Man of letters: a novelist finds his classic voice.

Author:Berlin, Jeremy
Position:Saul Bellow: Letters - Book review
 
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SAUL BELLOW: Letters

Edited by Benjamin Taylor

Viking, 571 pp., $35

Throughout his mental and physical journeying, he has been composing letters--to friends and enemies, professional rivals and colleagues.... The letters are cranky, brilliant, poignant.... Some ... are playful, some are pixilated; but all of them are, in the last analysis, responsible. Taken together they compose a credo for the times. THAT'S A FAIR PRECIS of this cracking new volume, 700-plus pieces of Bellovian correspondence penned over eight decades. Only it comes from a 1964 New York Times review of Herzog, describing a habit of the titular character--a Canadian-born Jewish intellectual raised in Chicago by Russian parents, mired in middle-aged cuckoldry and divorce, struggling to make sense of the cosmos's eternal churn. For these inveterate letter writers, however, art and life part ways at the post office: Saul Bellow's alter ego Moses Herzog never mailed his missives; Bellow did. Now, a lionized lifetime of books and awards later, we have this telling posthumous clutch.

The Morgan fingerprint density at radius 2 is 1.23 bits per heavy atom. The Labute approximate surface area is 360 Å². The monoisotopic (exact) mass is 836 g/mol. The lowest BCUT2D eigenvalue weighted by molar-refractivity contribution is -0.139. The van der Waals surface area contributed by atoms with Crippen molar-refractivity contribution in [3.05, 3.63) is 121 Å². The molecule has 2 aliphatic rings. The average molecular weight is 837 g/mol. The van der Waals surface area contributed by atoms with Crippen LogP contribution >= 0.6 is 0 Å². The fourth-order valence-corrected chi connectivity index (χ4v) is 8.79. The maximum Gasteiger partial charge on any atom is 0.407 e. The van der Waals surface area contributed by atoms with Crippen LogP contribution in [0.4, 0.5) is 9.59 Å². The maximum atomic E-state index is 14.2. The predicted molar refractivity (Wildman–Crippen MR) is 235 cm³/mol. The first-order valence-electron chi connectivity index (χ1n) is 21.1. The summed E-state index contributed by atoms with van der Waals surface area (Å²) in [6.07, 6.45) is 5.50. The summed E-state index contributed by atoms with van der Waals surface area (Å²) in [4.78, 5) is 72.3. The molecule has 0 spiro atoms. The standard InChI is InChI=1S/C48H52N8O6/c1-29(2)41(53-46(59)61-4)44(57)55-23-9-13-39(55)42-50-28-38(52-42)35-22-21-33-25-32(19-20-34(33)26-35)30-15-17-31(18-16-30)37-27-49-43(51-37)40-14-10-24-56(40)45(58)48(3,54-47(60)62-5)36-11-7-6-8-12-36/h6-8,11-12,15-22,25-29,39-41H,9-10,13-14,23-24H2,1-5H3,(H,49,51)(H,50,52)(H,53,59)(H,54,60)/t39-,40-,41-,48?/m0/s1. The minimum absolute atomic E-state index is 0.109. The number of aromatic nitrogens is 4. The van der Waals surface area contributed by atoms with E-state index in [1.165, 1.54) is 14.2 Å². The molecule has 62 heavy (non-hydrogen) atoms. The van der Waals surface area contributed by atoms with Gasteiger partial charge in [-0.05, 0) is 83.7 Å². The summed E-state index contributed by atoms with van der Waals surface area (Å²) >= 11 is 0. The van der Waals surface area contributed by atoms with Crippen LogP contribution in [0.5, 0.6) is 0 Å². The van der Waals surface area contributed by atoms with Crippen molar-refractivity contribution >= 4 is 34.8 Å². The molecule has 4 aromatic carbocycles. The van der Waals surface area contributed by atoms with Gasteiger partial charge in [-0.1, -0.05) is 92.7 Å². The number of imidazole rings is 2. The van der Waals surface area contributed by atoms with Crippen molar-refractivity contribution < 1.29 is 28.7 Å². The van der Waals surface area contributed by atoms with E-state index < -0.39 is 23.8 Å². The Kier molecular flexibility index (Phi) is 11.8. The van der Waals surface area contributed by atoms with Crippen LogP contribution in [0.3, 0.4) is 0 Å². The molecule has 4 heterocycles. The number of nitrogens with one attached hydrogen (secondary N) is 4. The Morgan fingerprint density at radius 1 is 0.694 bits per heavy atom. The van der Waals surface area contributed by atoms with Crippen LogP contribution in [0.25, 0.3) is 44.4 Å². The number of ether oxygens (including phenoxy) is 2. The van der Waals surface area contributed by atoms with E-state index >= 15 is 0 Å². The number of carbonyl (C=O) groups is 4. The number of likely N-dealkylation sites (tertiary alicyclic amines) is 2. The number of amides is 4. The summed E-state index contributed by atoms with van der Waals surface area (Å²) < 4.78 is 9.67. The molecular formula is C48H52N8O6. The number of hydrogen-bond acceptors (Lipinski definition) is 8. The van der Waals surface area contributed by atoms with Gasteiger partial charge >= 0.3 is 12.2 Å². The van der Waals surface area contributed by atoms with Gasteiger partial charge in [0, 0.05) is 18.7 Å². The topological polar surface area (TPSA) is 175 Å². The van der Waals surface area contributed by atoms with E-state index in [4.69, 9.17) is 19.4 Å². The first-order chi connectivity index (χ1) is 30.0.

"A novel, like a letter, should be loose, cover much ground, run swiftly, take risk of mortality and decay," Bellow once said. That he took his own advice on the first count is beyond refute: His rangy, hectic novels were singularly paradoxical--ebullient and solipsistic, personal and political, postmodern and old-fashioned. His correspondence has a slightly different cant. Reading these letters, one is struck by the number of chances taken, yes, but also by the wisdom proffered, the generosity displayed, the fellow feelings sustained. The Bellow that emerges here is less churlish and contrarian (names he was often called, and sometimes deserved) than inclusive and compassionate, especially toward other writers, whom he seemed to view as brethren in a tough guild.

In 1953, he encouraged the younger Bernard Malamud with a kindly note: "You're a writer yourself, a real one." Four years later, he urged a struggling Philip Roth to contact his own well-placed agent. In 1976, he gushed to John Cheever: "Will I read your book? Would I accept a free trip to Xanadu with Helen of Troy as my valet?" Five years after that, his ardor for that author flowered:

When I read your collected stories, I was moved to see the transformation taking place on the printed page. There's nothing that counts really except this transforming action of the soul. I loved you for this. I loved you anyway, but for this especially...

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